The ingredients were mixed in a one gallon disposable plastic bottle. The mixture had a viscosity of approximately 1 cP as measured with a Brookfield RVTDV-11 Viscometer. The mixture was then degassed under 23 inches of vacuum with a water aspirator in a 2000 ml vacuum flask. After degassing, the mixture was transferred to a 2 mil thick nylon bag and sealed.

The nylon bag and its contents were then placed in a Fisher Class 86A Safety Oven and taken through the heating steps set forth in Table 2.

TABLE 2
Temperature (° C.) Duration (mins)
Ambient to 58 30
hold at 58 990
58 to 62 5
hold at 62 295
62 to 90 5
hold at 90 115
90 to 130 5
hold at 130 115
130 to ambient 30

After cooling to ambient temperature, the bag was removed and discarded. Flakes were generated from the resultant polymer by clamping it in the carriage of a Northwood model L20 planer and operating at a feed rate of 12-20 ft. per minute. The depth of cut was adjusted to obtain thickness of flakes from 0.04 to 0.08 inches. The flakes were sieved with a standard wire cloth sieve. Sieve fraction between 1680 and 2380 microns (>8<12) was isolated.

Acrylic Sheet Production

The green polymer flakes and other pulverized polymer fractions were mixed as follows:

green flakes (>8 < 12) 13.98 grams
green particles(>20 <30) 1.75 grams
green particles(>40 <50) 10.00 grams
white particles(>10 <20) 7.50 grams
white particles(>20 <30) 1.51 grams
white particles(>40 <50) 4.00 grams
black particles(>10 <20) 3.51 grams
black particles(>20 <30) 1.75 grams
black particles(>40 <50) 6.00 grams

11 grams of the polymer-particle mixture was mixed with the ingredients necessary to form the matrix set forth below:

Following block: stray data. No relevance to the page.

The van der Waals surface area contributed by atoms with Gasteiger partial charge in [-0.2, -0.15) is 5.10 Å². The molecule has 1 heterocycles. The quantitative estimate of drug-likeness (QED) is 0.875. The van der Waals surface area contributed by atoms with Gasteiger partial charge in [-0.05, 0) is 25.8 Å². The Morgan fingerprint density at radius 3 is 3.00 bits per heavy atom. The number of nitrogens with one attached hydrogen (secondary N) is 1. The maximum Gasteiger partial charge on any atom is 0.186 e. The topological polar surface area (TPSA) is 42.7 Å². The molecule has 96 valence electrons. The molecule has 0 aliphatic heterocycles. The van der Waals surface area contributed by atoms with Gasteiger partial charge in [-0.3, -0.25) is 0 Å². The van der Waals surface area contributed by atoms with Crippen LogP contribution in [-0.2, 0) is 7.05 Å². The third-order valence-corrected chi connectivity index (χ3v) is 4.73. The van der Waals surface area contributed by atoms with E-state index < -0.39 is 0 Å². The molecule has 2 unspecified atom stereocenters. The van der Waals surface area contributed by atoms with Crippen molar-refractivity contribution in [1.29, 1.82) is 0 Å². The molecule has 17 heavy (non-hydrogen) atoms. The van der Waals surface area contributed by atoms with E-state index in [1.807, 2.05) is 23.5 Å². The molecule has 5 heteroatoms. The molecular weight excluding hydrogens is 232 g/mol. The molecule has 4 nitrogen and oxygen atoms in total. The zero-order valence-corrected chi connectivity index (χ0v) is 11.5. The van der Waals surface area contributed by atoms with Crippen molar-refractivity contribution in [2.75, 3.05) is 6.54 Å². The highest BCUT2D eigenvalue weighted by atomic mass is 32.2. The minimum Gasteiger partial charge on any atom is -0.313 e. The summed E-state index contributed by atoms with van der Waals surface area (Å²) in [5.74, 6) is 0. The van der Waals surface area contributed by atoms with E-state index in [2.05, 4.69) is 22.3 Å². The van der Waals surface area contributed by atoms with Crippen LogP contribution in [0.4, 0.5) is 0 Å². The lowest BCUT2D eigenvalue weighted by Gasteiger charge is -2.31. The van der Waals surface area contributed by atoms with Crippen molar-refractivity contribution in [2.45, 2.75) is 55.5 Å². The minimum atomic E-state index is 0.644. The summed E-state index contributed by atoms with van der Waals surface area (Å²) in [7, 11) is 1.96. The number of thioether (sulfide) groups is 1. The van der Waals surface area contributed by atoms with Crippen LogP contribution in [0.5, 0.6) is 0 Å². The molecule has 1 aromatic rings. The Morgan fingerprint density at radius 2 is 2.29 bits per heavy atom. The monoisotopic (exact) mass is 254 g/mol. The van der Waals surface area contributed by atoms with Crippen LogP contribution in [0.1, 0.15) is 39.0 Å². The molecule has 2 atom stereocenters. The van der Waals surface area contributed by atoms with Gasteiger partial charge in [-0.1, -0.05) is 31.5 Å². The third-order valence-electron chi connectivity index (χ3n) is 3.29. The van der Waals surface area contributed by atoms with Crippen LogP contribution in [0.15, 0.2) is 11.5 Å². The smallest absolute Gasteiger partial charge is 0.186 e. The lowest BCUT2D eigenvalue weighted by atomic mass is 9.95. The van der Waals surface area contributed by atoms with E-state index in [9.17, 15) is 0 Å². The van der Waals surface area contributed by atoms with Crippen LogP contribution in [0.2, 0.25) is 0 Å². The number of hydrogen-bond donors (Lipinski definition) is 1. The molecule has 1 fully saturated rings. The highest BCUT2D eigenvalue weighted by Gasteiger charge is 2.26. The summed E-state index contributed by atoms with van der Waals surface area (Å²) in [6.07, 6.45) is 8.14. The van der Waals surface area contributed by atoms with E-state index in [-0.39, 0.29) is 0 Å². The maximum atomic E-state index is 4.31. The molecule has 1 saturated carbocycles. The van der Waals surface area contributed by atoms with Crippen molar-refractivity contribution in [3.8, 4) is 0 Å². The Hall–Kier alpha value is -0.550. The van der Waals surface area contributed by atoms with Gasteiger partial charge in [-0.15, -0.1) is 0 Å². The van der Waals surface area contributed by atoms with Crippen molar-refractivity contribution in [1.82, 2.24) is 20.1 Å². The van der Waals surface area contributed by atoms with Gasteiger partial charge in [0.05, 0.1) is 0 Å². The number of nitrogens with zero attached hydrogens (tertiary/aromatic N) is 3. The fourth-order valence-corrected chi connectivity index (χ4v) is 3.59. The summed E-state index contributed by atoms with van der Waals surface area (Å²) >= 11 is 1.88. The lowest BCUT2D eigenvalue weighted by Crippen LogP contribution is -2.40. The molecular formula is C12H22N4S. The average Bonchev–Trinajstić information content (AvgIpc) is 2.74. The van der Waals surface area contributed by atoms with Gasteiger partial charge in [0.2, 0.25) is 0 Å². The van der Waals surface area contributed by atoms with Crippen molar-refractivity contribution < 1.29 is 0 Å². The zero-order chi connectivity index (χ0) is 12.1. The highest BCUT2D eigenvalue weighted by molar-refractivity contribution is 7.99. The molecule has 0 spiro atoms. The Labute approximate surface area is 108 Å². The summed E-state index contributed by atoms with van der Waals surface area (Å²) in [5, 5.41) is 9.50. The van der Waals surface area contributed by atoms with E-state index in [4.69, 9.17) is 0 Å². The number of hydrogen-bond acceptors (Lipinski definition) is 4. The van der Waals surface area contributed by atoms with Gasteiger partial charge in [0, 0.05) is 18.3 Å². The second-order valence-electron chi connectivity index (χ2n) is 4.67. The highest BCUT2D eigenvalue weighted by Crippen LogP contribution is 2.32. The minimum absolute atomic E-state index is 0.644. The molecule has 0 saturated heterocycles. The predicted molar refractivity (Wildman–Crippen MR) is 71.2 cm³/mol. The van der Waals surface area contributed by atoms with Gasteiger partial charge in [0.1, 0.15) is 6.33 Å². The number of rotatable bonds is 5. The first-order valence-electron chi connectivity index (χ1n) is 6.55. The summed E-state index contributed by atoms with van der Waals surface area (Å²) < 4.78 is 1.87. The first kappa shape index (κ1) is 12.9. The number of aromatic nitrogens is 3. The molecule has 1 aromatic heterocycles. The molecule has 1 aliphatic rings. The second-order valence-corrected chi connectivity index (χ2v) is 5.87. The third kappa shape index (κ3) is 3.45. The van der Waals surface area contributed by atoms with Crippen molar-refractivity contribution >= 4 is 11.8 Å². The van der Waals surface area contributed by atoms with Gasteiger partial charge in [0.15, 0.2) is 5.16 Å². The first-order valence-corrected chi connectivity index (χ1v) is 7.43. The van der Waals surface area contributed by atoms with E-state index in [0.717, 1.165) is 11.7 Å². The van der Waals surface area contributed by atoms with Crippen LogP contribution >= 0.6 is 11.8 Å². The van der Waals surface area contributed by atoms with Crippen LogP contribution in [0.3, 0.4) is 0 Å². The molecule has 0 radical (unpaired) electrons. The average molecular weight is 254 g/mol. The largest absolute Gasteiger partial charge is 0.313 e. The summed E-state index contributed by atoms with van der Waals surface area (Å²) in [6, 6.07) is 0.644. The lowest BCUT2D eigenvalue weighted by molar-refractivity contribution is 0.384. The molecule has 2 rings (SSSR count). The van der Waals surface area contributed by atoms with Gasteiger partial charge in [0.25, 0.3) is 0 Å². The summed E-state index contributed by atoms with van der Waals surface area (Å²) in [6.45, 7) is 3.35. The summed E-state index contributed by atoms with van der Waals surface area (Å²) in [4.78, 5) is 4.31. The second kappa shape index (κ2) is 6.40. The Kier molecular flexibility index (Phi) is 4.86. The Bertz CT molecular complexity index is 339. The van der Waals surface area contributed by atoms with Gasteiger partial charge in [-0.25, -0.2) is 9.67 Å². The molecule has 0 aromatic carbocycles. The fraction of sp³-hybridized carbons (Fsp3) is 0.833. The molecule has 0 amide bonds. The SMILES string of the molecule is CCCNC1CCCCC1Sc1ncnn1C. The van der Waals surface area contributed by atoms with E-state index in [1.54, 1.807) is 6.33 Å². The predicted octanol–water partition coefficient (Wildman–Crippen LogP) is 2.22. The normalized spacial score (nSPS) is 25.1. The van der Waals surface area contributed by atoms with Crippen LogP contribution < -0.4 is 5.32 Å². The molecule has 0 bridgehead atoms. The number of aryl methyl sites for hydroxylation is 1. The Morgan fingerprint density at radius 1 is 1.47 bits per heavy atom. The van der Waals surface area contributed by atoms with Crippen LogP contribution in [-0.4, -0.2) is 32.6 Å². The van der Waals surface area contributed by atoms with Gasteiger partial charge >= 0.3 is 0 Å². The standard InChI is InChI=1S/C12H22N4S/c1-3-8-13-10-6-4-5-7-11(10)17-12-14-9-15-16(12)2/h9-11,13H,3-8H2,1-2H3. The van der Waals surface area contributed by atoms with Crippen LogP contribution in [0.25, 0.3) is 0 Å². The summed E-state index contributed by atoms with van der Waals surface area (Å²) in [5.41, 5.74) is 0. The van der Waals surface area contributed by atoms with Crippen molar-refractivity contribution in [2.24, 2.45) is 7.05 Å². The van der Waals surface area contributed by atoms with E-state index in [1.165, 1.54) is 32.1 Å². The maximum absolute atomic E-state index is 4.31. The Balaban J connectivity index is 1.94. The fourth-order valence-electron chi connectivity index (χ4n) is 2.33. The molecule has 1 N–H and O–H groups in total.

Weight (grams)
ethylene glycol dimethacrylate 0.23
dodecyl mercaptan 0.20
syrup of partially polymerized MMA 43.448
n butyl acrylate 3.01
methyl methacrylate 41.59
t-butyl peroxy neodecanoate 0.45
Vazo ® 64 0.04
Tinuvin ®-P 0.01
Aerosol ®-OT 0.02
monomethyl ether of hydroquinone 0.002

These ingredients were mixed for 30 minutes in a glass bottle at a temperature of 20° C. After mixing, the slurry was degassed in a 250 ml flask under 27 in. of vacuum and then poured into a glass cell. The mixture was allowed to polymerize at 82° C. for 20 minutes and then at 125° C. for 7 minutes. The material was then allowed to cool to ambient temperature. After cooling, a smooth, high gloss, void free plaque was obtained. The plaque had the appearance of natural material.

Although illustrated and described herein with reference to certain specific embodiments, the present invention is nevertheless not intended to be limited to the details shown. Rather, various modifications may be made in the details within the scope and range of the equivalents of the claims and without departing from the spirit of the invention.

Patent Citations
Cited PatentFiling datePublication dateApplicantTitle
US5415931Jul 26, 1993May 16, 1995Aristech Chemical CorporationAcrylic-filled thermoformable acrylic sheet
US5480931Dec 13, 1991Jan 2, 1996Schock & Co. GmbhPlastic castings having filler and flakey particles dispersed in a polymer matrix to improve scratch resistance
Classifications
U.S. Classification525/228, 525/309, 525/225, 525/209, 525/307, 525/226, 525/305, 525/304, 525/306, 525/224
International ClassificationC08L33/12
Cooperative ClassificationC08L33/10, C08L2205/02, C08L2205/22
European ClassificationC08L33/10
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Apr 15, 2005ASAssignment
Owner name: LUCITE INTERNATIONAL, INC., TENNESSEE
Free format text: ASSIGNMENT OF ASSIGNORS INTEREST;ASSIGNORS:FAROOQ, FAREEDUDDIN;LEACH, JAMES R.;TURBEVILLE, MICHAEL R.;AND OTHERS;REEL/FRAME:016486/0486;SIGNING DATES FROM 20050412 TO 20050413